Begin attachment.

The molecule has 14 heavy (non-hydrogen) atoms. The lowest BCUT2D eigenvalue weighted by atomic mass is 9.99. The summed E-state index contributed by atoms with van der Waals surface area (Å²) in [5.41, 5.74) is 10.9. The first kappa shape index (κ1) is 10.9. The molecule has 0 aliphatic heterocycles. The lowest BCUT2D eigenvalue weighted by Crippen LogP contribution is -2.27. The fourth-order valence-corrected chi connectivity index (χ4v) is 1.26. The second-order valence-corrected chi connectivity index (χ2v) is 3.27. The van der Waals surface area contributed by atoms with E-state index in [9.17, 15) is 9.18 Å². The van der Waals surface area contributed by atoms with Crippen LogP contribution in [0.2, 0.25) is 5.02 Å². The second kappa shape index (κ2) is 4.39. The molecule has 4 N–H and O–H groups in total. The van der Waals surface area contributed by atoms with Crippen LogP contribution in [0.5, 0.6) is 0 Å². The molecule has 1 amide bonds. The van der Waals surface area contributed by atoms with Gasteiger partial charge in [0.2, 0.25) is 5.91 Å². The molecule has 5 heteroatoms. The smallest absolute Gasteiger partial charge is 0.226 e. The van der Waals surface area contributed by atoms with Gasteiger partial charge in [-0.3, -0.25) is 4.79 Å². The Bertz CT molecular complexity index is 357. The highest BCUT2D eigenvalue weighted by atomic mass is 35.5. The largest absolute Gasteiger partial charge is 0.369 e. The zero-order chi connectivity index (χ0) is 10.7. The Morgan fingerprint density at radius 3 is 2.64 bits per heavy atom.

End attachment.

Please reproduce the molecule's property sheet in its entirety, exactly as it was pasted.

The molecule has 14 heavy (non-hydrogen) atoms. The lowest BCUT2D eigenvalue weighted by atomic mass is 9.99. The summed E-state index contributed by atoms with van der Waals surface area (Å²) in [5.41, 5.74) is 10.9. The first kappa shape index (κ1) is 10.9. The molecule has 0 aliphatic heterocycles. The lowest BCUT2D eigenvalue weighted by Crippen LogP contribution is -2.27. The fourth-order valence-corrected chi connectivity index (χ4v) is 1.26. The second-order valence-corrected chi connectivity index (χ2v) is 3.27. The van der Waals surface area contributed by atoms with E-state index in [9.17, 15) is 9.18 Å². The van der Waals surface area contributed by atoms with Crippen LogP contribution in [0.2, 0.25) is 5.02 Å². The second kappa shape index (κ2) is 4.39. The molecule has 4 N–H and O–H groups in total. The van der Waals surface area contributed by atoms with Crippen LogP contribution in [0.5, 0.6) is 0 Å². The molecule has 1 amide bonds. The van der Waals surface area contributed by atoms with Gasteiger partial charge in [0.2, 0.25) is 5.91 Å². The molecule has 5 heteroatoms. The smallest absolute Gasteiger partial charge is 0.226 e. The van der Waals surface area contributed by atoms with Gasteiger partial charge in [-0.3, -0.25) is 4.79 Å². The Bertz CT molecular complexity index is 357. The highest BCUT2D eigenvalue weighted by atomic mass is 35.5. The largest absolute Gasteiger partial charge is 0.369 e. The zero-order chi connectivity index (χ0) is 10.7. The Morgan fingerprint density at radius 3 is 2.64 bits per heavy atom.